5. “Promised Land,” Elvis Presley. Chuck Berry placed his trademark guitar riffs and Americana wit on the country standard “Wabash Cannonball” to write “Promised Land” in 1964. It’s often been written, and sometimes disputed, that Chuck Berry wrote this travelogue while in prison, borrowing an atlas from a prison guard to get his geography right. On one hand, this is just a catchy rocker with Elvis paying tribute to one of his trailblazing colleagues. However, from an irony perspective, The King of Rock and Roll was a poor boy who made it to the promised land and seemed to find little personal happiness at the destination.
6. “Return of the Grievous Angel,” Gram Parsons. “The Return of the Grievous Angel” was based on a poem written by Parson fan Thomas Brown and aptly sums up the romantic mythos of the wandering balladeer, where all roads lead back to the arms of a good woman. Parsons has a mixed legacy in country music, his actual contributions to country rock are probably not as significant as his influence in opening up the genre’s possibilities to fellow musicians and fans. In one of music’s more bizarre stories, Parsons’ manager Phil Kaufman, in executing an agreement between the two men, was able to take custody of Parsons’ lifeless body at Los Angeles International Airport and turned his friend into ashes in California’s Joshua Tree National Park.
7. “Silver Threads and Golden Needles,” Linda Ronstadt. This tale about a poor woman who marries a philandering wealthy man was originally recorded by rock ‘n’ roll pioneer Wanda Jackson in 1956, at a rather moderate tempo, and was a pop hit for The Springfields, Dusty Springfield’s UK family based trio, in 1962. Linda Ronstadt recorded the song twice, in 1969 and in 1973. Linda Ronstadt quickened the pace on her first country Top 40 single, peaking at #20. Although known as a pop star, her use of a fiddle break and steel guitar was more traditional than most country hits of the era. Also, that girl could sing.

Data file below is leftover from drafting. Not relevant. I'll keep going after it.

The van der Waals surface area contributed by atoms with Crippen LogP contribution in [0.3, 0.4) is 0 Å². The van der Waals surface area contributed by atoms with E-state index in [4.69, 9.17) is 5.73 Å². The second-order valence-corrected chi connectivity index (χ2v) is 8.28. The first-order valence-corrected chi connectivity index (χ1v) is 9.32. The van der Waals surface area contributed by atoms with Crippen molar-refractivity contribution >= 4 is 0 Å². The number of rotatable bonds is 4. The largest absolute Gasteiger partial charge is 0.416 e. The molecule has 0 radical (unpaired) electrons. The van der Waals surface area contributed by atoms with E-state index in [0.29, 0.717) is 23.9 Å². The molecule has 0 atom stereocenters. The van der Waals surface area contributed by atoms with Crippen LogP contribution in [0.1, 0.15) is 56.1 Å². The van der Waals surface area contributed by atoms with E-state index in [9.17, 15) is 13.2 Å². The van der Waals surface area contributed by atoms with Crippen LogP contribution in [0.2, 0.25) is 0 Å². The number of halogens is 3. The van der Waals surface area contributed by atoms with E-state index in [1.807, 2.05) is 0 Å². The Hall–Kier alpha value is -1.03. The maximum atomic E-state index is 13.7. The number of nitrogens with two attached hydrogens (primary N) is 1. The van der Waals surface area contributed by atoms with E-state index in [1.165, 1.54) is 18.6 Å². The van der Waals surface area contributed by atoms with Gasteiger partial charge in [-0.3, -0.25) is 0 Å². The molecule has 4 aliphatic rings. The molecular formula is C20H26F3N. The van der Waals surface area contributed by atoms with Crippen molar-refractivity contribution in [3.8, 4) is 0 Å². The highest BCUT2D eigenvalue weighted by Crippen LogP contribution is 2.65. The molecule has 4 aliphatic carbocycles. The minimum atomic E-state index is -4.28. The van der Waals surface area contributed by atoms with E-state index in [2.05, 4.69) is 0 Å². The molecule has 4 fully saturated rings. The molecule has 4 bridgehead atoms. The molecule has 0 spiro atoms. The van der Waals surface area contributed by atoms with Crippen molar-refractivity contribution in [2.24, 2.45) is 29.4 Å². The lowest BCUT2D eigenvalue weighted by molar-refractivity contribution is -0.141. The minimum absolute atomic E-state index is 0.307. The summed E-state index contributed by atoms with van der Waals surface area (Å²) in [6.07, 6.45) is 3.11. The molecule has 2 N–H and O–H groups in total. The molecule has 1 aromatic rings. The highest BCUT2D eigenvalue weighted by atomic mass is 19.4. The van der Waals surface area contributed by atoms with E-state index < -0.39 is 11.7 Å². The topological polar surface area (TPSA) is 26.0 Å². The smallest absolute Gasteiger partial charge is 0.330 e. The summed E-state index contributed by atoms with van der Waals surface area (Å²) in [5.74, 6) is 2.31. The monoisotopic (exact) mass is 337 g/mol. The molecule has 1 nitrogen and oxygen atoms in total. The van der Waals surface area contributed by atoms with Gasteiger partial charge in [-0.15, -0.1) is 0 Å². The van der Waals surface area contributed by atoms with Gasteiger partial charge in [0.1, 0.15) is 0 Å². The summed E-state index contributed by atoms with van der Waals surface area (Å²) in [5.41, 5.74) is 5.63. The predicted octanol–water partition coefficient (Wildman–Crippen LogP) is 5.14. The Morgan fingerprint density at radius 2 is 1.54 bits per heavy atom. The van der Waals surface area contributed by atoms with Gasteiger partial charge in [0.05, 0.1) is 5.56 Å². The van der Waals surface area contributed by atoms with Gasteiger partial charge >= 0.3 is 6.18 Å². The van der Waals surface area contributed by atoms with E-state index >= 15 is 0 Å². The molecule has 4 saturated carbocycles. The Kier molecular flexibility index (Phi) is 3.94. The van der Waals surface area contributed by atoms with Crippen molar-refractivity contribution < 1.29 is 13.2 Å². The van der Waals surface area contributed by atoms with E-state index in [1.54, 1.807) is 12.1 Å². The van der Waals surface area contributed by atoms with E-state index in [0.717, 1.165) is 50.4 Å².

8. “(We’re Not) The Jet Set,” George Jones and Tammy Wynette. One of the pet themes of country music for decades has been the superiority of rural ways over city life. That theme has seldom been expressed with more apt humor than on “( We’re Not) The Jet Set,” where George and Tammy contrast draft beer and weenies with steak and martinis. Conclusion: love is more important than money. “(We’re Not) The Jet Set” was covered, with love, by John Prine and Iris DeMent in 1991.
9. “Whatever Happened to Randolph Scott,” The Statler Brothers. Natural born nostalgia peddlers The Statler Brothers namechecked long time Western movie star Randolph Scott for this 1974 #22 single – a song that was a much bigger hit in my memory than it was in reality. Penned by brothers Don and Harold Reid, The Statler Brothers bemoaned the popularity of sexually themed movies while saluting Tex Ritter and Walt Disney. The group charted over thirty Top Ten singles from 1965 to 1989 and won the CMA Vocal Group of the Year nine times between 1972 and 1984. Still, their innate reactionary tendencies always made them seem like an act that pined for a world that didn’t know who Rosa Parks was.